Bombs away


Bombs away

Having been forced to abandon its Crow Valley bombing range in the Philippines, the United States is now considering Australia or Thailand as likely sites for a new range. Crow Valley was attached to Clark air base, extensively damaged by the Mt Pinatubo volcanic eruption. The US is also looking for a new location for its Subic Bay naval base following the refusal of the Philippines Senate to approve a 10-year agreement for the US to stay on. It has been given three years to close down the Subic base.

While defence minister Robert Ray says the federal government has not been approached about the range, the Department of Foreign Affairs and Trade has been told Australia is under consideration.

The United States should be told firmly that Australian territory is not available for bombing ranges, foreign military bases or any other militaristic activities. Humanity presently has an opportunity to drastically reduce the ruinous spending on the international arms trade and to greatly reduce the dangers flowing from a historically unprecedented level of militarisation. This should be the focus of all governments' international policies.

Yet, at this very time, the Australian government is encouraging the armaments industry through its participation in the Aidex '91 arms bazaar, and is continuing to involve itself with the aggressive network of military alliances centring on the United States government.

Australia has already had more than enough experience of being a proving ground for other powers' weaponry. Sections of our country are still poisoned by radioactivity as a result of British testing of nuclear weapons at Maralinga, the Monte Bello islands and elsewhere during the 1950s. Unknown numbers of people have suffered illness and death as a result of those tests, at least one of which sent a radioactive cloud across large areas of eastern Australia.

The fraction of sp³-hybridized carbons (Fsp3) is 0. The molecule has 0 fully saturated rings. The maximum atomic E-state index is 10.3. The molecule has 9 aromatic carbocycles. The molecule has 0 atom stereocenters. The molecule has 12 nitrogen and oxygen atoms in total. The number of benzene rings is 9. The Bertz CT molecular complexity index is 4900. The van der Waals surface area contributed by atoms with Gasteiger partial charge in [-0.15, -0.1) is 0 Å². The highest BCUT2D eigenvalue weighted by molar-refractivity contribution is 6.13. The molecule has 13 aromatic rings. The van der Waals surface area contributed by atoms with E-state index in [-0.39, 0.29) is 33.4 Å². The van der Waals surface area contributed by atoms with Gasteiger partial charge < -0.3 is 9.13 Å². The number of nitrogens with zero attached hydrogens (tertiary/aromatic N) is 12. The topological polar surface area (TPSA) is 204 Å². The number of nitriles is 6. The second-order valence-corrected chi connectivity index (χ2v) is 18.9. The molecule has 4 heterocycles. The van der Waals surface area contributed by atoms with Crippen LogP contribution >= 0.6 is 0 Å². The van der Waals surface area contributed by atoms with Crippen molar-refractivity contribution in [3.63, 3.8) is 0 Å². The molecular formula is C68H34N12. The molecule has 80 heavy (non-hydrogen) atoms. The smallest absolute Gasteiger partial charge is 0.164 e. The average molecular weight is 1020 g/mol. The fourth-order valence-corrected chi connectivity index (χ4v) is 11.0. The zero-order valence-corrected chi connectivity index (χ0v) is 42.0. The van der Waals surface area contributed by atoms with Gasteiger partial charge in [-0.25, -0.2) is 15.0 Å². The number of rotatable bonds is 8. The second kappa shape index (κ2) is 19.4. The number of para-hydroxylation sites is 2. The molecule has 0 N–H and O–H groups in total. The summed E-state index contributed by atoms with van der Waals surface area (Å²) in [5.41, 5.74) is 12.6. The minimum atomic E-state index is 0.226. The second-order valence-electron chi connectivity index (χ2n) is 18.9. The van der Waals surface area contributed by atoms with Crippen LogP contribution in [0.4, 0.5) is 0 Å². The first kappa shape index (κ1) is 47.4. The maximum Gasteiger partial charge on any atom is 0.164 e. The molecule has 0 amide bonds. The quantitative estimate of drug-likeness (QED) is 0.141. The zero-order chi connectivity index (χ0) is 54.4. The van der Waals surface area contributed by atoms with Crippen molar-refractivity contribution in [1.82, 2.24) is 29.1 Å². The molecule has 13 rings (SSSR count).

This is not to say we wish the USA's bombing range on Thailand. The US has long been the main military power in the Pacific, and it has used that power recklessly. It has treated the Marshall Islands as its military base, shifting whole populations so their island homes could be used for nuclear weapons testing. Populated islands have been radioactively contaminated as a result of these tests. It has mercilessly bullied the people of Belau because they want to declare their country nuclear free. It is responsible for economic and social dislocation wherever its bases exist, and particularly the huge brothel towns around its bases in the Philippines. It is responsible for the presence of nerve gas and other weapons of mass destruction on Johnson Atoll. The list could go on.

This record of dealing with our Pacific neighbours should alone be enough to persuade the Australian government to have nothing more to do with the US military machine. It is not wanted or needed in the Pacific, and Australia should follow the lling it so.

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